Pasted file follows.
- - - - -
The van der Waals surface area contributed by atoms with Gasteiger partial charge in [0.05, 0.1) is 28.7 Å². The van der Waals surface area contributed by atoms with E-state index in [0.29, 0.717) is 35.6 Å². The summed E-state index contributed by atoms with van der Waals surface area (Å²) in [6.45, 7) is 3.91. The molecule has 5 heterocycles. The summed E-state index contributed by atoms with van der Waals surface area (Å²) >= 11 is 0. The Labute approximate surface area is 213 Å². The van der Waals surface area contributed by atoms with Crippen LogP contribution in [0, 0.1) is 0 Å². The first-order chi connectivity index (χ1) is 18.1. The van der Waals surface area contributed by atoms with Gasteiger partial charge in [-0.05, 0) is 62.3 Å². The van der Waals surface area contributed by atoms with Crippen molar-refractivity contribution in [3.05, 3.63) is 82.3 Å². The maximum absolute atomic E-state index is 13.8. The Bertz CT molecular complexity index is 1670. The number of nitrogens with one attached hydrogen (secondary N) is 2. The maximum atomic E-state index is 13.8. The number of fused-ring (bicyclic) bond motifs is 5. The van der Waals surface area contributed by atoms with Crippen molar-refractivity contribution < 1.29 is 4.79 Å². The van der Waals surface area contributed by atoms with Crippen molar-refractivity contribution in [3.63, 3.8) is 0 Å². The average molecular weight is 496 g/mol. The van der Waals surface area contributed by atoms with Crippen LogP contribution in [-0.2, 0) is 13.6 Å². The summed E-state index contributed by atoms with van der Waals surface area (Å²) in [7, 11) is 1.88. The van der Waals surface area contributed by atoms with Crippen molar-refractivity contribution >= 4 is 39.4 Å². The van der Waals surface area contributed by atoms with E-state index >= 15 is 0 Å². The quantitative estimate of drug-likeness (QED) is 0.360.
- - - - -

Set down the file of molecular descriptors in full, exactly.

The van der Waals surface area contributed by atoms with Gasteiger partial charge in [0.05, 0.1) is 28.7 Å². The van der Waals surface area contributed by atoms with E-state index in [0.29, 0.717) is 35.6 Å². The summed E-state index contributed by atoms with van der Waals surface area (Å²) in [6.45, 7) is 3.91. The molecule has 5 heterocycles. The summed E-state index contributed by atoms with van der Waals surface area (Å²) >= 11 is 0. The Labute approximate surface area is 213 Å². The van der Waals surface area contributed by atoms with Crippen LogP contribution in [0, 0.1) is 0 Å². The first-order chi connectivity index (χ1) is 18.1. The van der Waals surface area contributed by atoms with Gasteiger partial charge in [-0.05, 0) is 62.3 Å². The van der Waals surface area contributed by atoms with Crippen molar-refractivity contribution in [3.05, 3.63) is 82.3 Å². The maximum absolute atomic E-state index is 13.8. The Bertz CT molecular complexity index is 1670. The number of nitrogens with one attached hydrogen (secondary N) is 2. The maximum atomic E-state index is 13.8. The number of fused-ring (bicyclic) bond motifs is 5. The van der Waals surface area contributed by atoms with Crippen molar-refractivity contribution < 1.29 is 4.79 Å². The van der Waals surface area contributed by atoms with Crippen molar-refractivity contribution in [3.63, 3.8) is 0 Å². The average molecular weight is 496 g/mol. The van der Waals surface area contributed by atoms with Crippen LogP contribution in [-0.2, 0) is 13.6 Å². The summed E-state index contributed by atoms with van der Waals surface area (Å²) in [7, 11) is 1.88. The van der Waals surface area contributed by atoms with Crippen molar-refractivity contribution >= 4 is 39.4 Å². The van der Waals surface area contributed by atoms with E-state index >= 15 is 0 Å². The quantitative estimate of drug-likeness (QED) is 0.360.